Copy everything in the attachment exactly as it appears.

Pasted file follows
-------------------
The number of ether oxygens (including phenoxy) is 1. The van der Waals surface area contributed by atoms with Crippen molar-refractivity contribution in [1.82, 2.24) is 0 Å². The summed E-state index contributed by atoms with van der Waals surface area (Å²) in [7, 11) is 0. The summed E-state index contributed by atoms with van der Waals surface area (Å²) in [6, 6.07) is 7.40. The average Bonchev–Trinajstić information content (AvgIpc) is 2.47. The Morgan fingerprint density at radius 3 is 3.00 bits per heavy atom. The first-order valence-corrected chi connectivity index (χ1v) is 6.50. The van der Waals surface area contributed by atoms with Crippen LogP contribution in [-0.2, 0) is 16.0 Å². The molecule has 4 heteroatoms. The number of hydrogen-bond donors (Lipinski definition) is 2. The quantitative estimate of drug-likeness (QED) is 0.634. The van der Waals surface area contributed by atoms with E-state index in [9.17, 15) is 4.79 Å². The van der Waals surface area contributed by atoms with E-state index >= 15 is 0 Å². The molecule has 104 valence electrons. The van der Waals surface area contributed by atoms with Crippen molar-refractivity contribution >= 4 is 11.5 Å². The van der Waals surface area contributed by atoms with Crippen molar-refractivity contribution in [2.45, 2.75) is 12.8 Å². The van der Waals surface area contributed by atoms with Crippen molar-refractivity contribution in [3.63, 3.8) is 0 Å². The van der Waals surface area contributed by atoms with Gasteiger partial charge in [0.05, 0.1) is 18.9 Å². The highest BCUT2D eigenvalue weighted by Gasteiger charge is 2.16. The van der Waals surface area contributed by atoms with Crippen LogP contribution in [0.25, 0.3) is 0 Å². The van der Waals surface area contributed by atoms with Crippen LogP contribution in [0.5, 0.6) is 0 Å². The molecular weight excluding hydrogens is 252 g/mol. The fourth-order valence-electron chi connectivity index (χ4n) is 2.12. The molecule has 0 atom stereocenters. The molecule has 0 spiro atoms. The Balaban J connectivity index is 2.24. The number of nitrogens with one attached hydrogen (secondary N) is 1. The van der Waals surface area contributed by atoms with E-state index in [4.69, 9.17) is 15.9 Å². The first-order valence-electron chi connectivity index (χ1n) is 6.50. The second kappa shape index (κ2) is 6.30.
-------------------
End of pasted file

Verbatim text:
The number of ether oxygens (including phenoxy) is 1. The van der Waals surface area contributed by atoms with Crippen molar-refractivity contribution in [1.82, 2.24) is 0 Å². The summed E-state index contributed by atoms with van der Waals surface area (Å²) in [7, 11) is 0. The summed E-state index contributed by atoms with van der Waals surface area (Å²) in [6, 6.07) is 7.40. The average Bonchev–Trinajstić information content (AvgIpc) is 2.47. The Morgan fingerprint density at radius 3 is 3.00 bits per heavy atom. The first-order valence-corrected chi connectivity index (χ1v) is 6.50. The van der Waals surface area contributed by atoms with Crippen LogP contribution in [-0.2, 0) is 16.0 Å². The molecule has 4 heteroatoms. The number of hydrogen-bond donors (Lipinski definition) is 2. The quantitative estimate of drug-likeness (QED) is 0.634. The van der Waals surface area contributed by atoms with E-state index in [9.17, 15) is 4.79 Å². The van der Waals surface area contributed by atoms with E-state index >= 15 is 0 Å². The molecule has 104 valence electrons. The van der Waals surface area contributed by atoms with Crippen molar-refractivity contribution >= 4 is 11.5 Å². The van der Waals surface area contributed by atoms with Crippen molar-refractivity contribution in [2.45, 2.75) is 12.8 Å². The van der Waals surface area contributed by atoms with Crippen molar-refractivity contribution in [3.63, 3.8) is 0 Å². The van der Waals surface area contributed by atoms with Gasteiger partial charge in [0.05, 0.1) is 18.9 Å². The highest BCUT2D eigenvalue weighted by Gasteiger charge is 2.16. The van der Waals surface area contributed by atoms with Crippen LogP contribution in [0.25, 0.3) is 0 Å². The van der Waals surface area contributed by atoms with Crippen LogP contribution in [0.5, 0.6) is 0 Å². The molecular weight excluding hydrogens is 252 g/mol. The fourth-order valence-electron chi connectivity index (χ4n) is 2.12. The molecule has 0 atom stereocenters. The molecule has 0 spiro atoms. The Balaban J connectivity index is 2.24. The number of nitrogens with one attached hydrogen (secondary N) is 1. The van der Waals surface area contributed by atoms with E-state index in [4.69, 9.17) is 15.9 Å². The first-order valence-electron chi connectivity index (χ1n) is 6.50. The second kappa shape index (κ2) is 6.30.